I enrolled for another workshop at Craftland, involving traditional quilt block designs. It was a massive effort to plan each block’s fabrics; cut the hundreds of little triangles, squares and strips and keeping them all in numbered plastic ziplock bags until needed. Thank goodness for Accuquilt! Their dies make it super easy to cut pieces in bulk. Each block was also a unique challenge and I felt an amazing sense of achievement at the completion of each block. My fabrics were various black prints, white prints and bright lime green to give it some pizzazz. I called this quilt “Moonlight Pina Colada”, but it isn’t completely finished yet. I still have to decide how I’m going to quilt this patchwork top. I may splash out and have it done on the long-arm quilting machine at Craftland.
Soon thereafter, another dear friend was coming to visit me in Dubai and I knew I had to work fast to complete a special quilt for her. She loves bright pinks and oranges and I had just purchased a new Accuquilt apple core die. This is a very challenging shape to quilt and there were times that I seriously had to walk way, calm down, drink a coffee and then jump right back in. This quilt gave me serious neck pain from bending over the finicky piecing for hours on end. The batik fabric was also a challenge. It was so strong, that I could not add any other kind of print. It took a few tries to get the colour balance just right.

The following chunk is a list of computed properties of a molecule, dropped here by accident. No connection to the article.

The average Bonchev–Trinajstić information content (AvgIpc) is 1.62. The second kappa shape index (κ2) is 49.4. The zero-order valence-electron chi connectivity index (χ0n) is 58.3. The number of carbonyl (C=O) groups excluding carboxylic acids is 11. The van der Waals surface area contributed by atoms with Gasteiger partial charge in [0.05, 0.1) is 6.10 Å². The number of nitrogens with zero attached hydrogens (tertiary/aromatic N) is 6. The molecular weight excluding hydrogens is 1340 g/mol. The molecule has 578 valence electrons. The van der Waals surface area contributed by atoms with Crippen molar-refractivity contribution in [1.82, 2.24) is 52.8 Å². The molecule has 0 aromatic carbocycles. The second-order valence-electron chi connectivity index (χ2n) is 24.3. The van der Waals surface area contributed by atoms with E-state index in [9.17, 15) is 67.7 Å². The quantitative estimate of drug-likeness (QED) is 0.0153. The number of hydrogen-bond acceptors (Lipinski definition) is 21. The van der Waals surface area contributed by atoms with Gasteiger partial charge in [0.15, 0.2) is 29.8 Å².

When you first put two of the apple core shaped pieces together, they have nowhere to join, because they curve in opposite directions. You have to insert one pin in the middle, then pin the two outer corners, and curve the fabric in a cup shape up off the table, while pinning as many sections as you can.
Once pinned, I had to sew the two pieces together. A quick swoop with a hot iron relaxed the stitches enough to lie flat. Then I repeated this for the remainder of the loose pieces. After joining two double pieces together, I had four pieces, and so on. I had to find a large enough space to keep all the pieces in their correct positions while I worked. So I moved my study furniture to one side and avoided the vacuum cleaner for a few days!